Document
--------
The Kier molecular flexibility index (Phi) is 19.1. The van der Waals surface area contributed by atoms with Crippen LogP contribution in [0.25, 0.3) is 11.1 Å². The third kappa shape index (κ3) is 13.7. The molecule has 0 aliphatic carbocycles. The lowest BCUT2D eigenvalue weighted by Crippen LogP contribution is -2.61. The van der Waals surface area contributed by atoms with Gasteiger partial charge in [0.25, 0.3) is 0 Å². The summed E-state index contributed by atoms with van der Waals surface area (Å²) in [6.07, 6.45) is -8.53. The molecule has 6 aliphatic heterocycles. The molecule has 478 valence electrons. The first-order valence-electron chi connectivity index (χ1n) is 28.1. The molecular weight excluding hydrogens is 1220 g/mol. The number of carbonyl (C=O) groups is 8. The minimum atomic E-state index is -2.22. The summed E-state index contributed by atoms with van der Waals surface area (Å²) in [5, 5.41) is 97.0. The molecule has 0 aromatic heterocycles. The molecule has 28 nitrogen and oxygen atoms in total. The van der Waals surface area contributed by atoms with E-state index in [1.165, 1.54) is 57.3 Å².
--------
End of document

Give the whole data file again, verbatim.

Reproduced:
The Kier molecular flexibility index (Phi) is 19.1. The van der Waals surface area contributed by atoms with Crippen LogP contribution in [0.25, 0.3) is 11.1 Å². The third kappa shape index (κ3) is 13.7. The molecule has 0 aliphatic carbocycles. The lowest BCUT2D eigenvalue weighted by Crippen LogP contribution is -2.61. The van der Waals surface area contributed by atoms with Gasteiger partial charge in [0.25, 0.3) is 0 Å². The summed E-state index contributed by atoms with van der Waals surface area (Å²) in [6.07, 6.45) is -8.53. The molecule has 6 aliphatic heterocycles. The molecule has 478 valence electrons. The first-order valence-electron chi connectivity index (χ1n) is 28.1. The molecular weight excluding hydrogens is 1220 g/mol. The number of carbonyl (C=O) groups is 8. The minimum atomic E-state index is -2.22. The summed E-state index contributed by atoms with van der Waals surface area (Å²) in [5, 5.41) is 97.0. The molecule has 0 aromatic heterocycles. The molecule has 28 nitrogen and oxygen atoms in total. The van der Waals surface area contributed by atoms with E-state index in [1.165, 1.54) is 57.3 Å².